Back to the cathedral. Whilst there, sit down on one of the benches. You will notice how the stained glass colours beautifully the arches and columns designed as trees. Or how the various cement flowers decorate the walls giving an impression that we are in a concrete forest.
One word should describe your feelings at the end of your visit: inspirational.
Now, get back on the metro and head towards Plaça d’Espanya. A famous plaza bordered by architectural landmarks, with fountain shows, shopping & an arena. Over there you can also see the Venetian Towers, an impressive feat of architecture.
Head towards Montjuic. As you walk through the boulevard you will see the Montjuic Magic Fountain. During certain times in the evening it hosts a water and light show all orchestrated on classical music. A must for sure!
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As you progress through the gardens you will see the National Palace, which hosts the Arts Museum. An amazing Neo-Baroque style building that brings an amazing balance to the architectural landscape of this area.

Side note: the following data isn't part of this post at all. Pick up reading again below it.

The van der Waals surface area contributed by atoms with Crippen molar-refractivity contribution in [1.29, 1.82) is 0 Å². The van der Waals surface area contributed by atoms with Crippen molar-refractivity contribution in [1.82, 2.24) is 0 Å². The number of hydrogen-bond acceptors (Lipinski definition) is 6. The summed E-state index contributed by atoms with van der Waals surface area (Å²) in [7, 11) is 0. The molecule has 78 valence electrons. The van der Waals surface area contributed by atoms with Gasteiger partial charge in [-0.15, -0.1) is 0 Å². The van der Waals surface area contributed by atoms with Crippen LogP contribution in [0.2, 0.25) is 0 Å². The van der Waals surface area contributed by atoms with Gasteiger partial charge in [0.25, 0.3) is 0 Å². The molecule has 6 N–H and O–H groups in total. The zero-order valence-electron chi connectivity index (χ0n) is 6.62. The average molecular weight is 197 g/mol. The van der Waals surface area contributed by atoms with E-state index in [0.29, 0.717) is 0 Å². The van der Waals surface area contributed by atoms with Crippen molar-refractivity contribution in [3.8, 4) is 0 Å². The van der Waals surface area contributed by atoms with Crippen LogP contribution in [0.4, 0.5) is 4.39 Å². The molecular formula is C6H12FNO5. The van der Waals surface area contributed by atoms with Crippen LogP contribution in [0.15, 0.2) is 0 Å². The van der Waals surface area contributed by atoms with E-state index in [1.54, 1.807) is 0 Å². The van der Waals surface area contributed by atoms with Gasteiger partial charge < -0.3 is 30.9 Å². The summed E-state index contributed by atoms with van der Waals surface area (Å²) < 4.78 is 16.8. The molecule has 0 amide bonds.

Head up the stairs to get a closer look and by all means feel free to visit the museum, it’s there for a reason!
As you come out of the museum you will see a large royal like garden in the back of it. It shows many busts of Catalan and Spanish personalities but also different gardens with different themes.
Note to self: Don’t be tempted by the oranges you see in this park. These are wild oranges and they taste amazingly horrible.
Montjuic is also the former Olympic area. Barcelona hosted the Olympics in 1992. You will also be able to see many stadiums and other such things.
On the other end of Barcelona one must definitely go and see it – Park Güell. Eusebi Güell assigned the design of the park to Antoni Gaudí, the renowned architect and the face of Catalan modernism. You will have remembered Gaudi from the Sagrada Familia cathedral.